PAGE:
ANN ARBOR, MI – Solar power is is coming to another Ann Arbor Public Schools elementary after the district’s school board approved a project to install a solar array atop Bryant Elementary.
The project, which will be funded by the $1 billion capitol bond the district passed in 2019, was approved on a second reading Wednesday, May 27, making Bryant Elementary the sixth large-scale solar installation project the board has approved in the past two years.
AAPS plans to install a 150kW array that will generate electricity to be used in the school building and reduce utility expenditure for the life of the system. Construction on the project is expected to be completed by the fall.
AAPS received five bids for the project, accepting the bid of Homeland Solar of Ann Arbor, which provided the lowest qualified bid of $281,300 in a partnership with Harper Electric of Ann Arbor. A 10% contingency of $28,130 also was approved to account for unforeseen circumstances, for a total project cost of $309,430.
On an annual basis, the six current AAPS solar installation projects will offset, on average, the electricity of 160 homes, said Emile Lauzzana, AAPS executive director for capital projects.
“Another way thinking about it is, every year this will displace the need to burn 150,000 pounds of coal with these six systems,” he said during a first briefing for the Bryant Elementary project earlier this month.
Installations of solar arrays on AAPS buildings began last summer, with Homeland Solar installing a 300-panel solar array installed atop Pattengill Elementary that is expected to generate 100kW of solar power.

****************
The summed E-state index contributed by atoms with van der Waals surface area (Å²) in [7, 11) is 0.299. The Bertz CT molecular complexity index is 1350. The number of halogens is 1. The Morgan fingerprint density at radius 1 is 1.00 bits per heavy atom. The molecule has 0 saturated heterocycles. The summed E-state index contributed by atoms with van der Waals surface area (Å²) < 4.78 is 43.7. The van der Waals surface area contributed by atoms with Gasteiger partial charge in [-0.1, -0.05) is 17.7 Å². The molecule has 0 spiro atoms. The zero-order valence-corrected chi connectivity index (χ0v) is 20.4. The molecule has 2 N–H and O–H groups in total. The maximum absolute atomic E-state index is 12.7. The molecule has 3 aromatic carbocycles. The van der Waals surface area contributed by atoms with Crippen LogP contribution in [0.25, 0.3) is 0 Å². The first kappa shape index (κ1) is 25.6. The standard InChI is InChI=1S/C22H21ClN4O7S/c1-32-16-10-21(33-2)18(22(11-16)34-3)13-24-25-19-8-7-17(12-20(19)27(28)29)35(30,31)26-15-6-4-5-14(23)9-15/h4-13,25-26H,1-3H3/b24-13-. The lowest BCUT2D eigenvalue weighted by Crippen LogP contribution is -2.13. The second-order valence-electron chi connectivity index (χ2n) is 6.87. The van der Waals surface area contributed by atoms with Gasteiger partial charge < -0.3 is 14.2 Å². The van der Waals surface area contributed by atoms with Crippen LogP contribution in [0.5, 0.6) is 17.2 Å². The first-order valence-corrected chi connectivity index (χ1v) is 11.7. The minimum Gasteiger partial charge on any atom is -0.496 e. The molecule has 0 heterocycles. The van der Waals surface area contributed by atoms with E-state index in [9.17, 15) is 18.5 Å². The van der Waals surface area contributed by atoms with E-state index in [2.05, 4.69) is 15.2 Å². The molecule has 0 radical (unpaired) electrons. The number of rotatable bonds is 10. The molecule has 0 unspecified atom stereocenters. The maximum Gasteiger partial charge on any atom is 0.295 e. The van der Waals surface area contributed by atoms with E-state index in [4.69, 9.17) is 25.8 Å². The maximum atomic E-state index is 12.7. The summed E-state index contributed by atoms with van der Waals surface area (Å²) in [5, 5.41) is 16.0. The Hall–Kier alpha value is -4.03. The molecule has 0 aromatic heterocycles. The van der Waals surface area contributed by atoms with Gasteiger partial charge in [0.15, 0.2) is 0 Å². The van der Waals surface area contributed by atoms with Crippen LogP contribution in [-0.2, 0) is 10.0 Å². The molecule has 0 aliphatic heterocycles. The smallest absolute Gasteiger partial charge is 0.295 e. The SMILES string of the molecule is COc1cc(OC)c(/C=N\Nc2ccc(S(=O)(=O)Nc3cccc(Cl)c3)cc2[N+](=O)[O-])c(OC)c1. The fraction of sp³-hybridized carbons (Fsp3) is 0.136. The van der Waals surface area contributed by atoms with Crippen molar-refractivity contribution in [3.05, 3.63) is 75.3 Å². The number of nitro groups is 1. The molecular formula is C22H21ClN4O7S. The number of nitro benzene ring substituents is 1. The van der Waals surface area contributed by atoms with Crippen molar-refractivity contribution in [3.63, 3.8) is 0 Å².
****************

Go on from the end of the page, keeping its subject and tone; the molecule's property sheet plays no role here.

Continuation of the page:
Other projects have since been approved and installed throughout the district, including Huron High School, Haisley Elementary, Forsythe Middle School and A2 STEAM.
At a cost of $1.97 per watt, Lauzanna said the systems have a 25-year lifespan. The district expects the projects will generate enough electricity over the next 10 to 14 years to pay for themselves.
Leading up to the November 2019 capital bond vote, many Ann Arbor residents considered what the bond will mean for reducing the district’s carbon footprint. Ann Arbor Public Schools identified having sustainable and environmentally responsible infrastructure as one of its four goals related to the bond.
A district assessment called for the installation of solar panels on roofs of buildings at several schools over the next couple of decades, in addition to significant HVAC and LED lighting upgrades.
At Bryant Elementary, the solar array will be installed atop a newly-replaced roof. In February, the Board of Education approved a contract with Bloom Roofing of Brighton to replace the roof at a cost of $614,000.